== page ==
Tax dispute freezes Germany's climate plans

A general view shows demonstrators as they gather with placards at Brandenburg Gate during a protest called by the Fridays for Future movement for climate protection. AFP

Germany's preparations for next week's UN climate conference in Madrid were dealt a blow on Friday when parts of the government's ambitious plans for climate policy reform were blocked by parliament.

The government's "climate package", a collection of four bills with policies including increases to the cost of air travel and the introduction of a carbon pricing system, was supposed to come into force at the beginning of next year.

Yet it hit the rocks in the upper house of the German parliament amid fears over financing and criticisms that it did not go far enough.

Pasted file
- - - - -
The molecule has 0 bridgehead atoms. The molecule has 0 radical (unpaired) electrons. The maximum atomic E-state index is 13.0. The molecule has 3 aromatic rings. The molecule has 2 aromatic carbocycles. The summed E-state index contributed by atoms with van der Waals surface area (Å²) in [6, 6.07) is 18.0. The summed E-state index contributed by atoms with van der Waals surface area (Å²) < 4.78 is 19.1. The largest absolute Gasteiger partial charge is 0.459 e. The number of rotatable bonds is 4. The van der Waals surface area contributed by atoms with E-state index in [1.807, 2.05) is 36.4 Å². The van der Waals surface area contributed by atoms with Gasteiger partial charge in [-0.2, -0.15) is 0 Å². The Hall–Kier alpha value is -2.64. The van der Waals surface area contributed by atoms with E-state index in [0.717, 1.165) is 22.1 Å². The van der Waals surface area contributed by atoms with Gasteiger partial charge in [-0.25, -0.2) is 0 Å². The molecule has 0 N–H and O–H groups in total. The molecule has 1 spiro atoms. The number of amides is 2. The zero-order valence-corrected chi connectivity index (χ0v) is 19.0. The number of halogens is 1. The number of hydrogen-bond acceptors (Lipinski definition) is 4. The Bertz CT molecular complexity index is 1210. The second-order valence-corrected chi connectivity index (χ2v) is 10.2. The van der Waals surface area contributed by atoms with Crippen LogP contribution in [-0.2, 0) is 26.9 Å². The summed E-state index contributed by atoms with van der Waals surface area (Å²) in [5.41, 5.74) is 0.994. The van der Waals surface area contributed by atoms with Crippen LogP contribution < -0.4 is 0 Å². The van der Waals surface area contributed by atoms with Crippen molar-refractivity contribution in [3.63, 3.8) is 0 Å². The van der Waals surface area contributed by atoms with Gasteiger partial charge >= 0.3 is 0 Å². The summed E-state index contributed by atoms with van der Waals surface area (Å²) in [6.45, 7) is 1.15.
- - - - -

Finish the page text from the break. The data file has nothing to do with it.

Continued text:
Representatives from Germany's federal states rejected proposals for a series of tax reforms, including a reduction in VAT on train tickets and temporary tax exemptions for the restoration of buildings.

Amid fears that the federal states would have to make up the lost revenues themselves, the upper house refused to pass the bill, which will now be subject to negotiations between the two chambers.

Other elements of the climate package were passed successfully on Friday.

A surcharge on plane journeys of up to 2500 kilometres (1,500 miles) will be hiked by 74 per cent to 13 euros ($14), while for longer journeys it will be raised to up to 60 euros.

The carbon tax, which would later be incorporated into an EU emissions trading system, was also passed despite opposition from the Green party, who considered it to be too low.

The defeat is a setback for Chancellor Angela Merkel's government ahead of the COP25 conference in Madrid starting Monday and came on a day when thousands took part in climate protests and strikes in cities across Germany.

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